British Columbia

There's a 'range of benefits' to participating in a dry January, says researcher

The rules are simple: no alcohol from when you wake up on New Year's Day until February 1.

The rules are simple: no alcohol from when you wake up on New Year's Day until Feb. 1

Dry January is an increasingly popular movement to cut out alcohol for a month. (Africa Studio/Shutterstock)

After the celebrating and imbibing that comes with the holiday season, it can be nice to take a little break. 

That's the intention behind "Dry January." The concept — not drinking any alcohol between New Year's Day until February 1 — was started in the United Kingdom in 2013 and has since spread to other countries.

Adam Sherk, a researcher with the Canadian Institute for Substance Use Research at the University of Victoria, says he'll be participating in his first-ever Dry January this year.

Sherk says he's not a big drinker — "I probably drink on average maybe one drink per day or a little bit less" — but he is interested in seeing how he feels after a month of not drinking at all. 

He says there are a "range of benefits" from abstaining from alcohol, even for a month, pointing to research from the U.K.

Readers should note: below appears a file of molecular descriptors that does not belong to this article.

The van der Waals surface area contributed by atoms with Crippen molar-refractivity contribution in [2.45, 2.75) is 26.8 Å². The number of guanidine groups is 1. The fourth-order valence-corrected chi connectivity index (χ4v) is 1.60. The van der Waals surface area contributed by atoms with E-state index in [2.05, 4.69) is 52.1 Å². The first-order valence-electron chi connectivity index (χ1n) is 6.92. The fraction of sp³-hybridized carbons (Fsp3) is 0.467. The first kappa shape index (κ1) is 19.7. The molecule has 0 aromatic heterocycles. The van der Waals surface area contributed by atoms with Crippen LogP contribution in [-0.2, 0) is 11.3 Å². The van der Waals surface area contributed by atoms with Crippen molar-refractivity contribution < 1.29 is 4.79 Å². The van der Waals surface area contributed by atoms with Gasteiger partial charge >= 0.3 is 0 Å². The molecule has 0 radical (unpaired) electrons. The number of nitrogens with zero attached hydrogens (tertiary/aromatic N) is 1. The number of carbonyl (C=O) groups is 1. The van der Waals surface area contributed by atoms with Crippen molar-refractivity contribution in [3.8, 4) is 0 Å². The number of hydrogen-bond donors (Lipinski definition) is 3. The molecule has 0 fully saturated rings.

"They found more than 60 per cent of people reported having better sleep. About half of people just in that one month reported having weight loss," Sherk told host Gloria Macarenko on CBC's On The Coast.

In one study, which compared those who abstained from alcohol with a control group who kept up their normal drinking habits, the abstainers showed reductions in blood pressure and weight.

"It's interesting to see how quickly those effects can accumulate," Sherk said. 

A chance to look at drinking culture 

The month-long abstinence movement can be an opportunity to reflect on Canadian drinking culture in general, he says.

Alcohol consumption in Canada is fairly high, Sherk says, noting that Canadians drink about the same amount as people in the U.K. despite perceptions the British have a stronger drinking culture. 

"Canadians drink quite a lot, near the top of the spectrum, and this really impacts our long-term health," he said. 

And although alcohol is a psychoactive substance like opioids and cannabis — and contributes to the death of 15,000 Canadians every year — the use of it is very socially ingrained.

"We've been doing [alcohol] for so long ... it gets kind of a free pass and we don't think about the harmful effects that much," Sherk said. 

Being thoughtful about alcohol use — even if it's just for a month — can ultimately lead to better health outcomes, he says. 

"If it makes you feel better, if you're feeling better every day, this could be a reason to cut down on your alcohol use in the future."

With files from On The Coast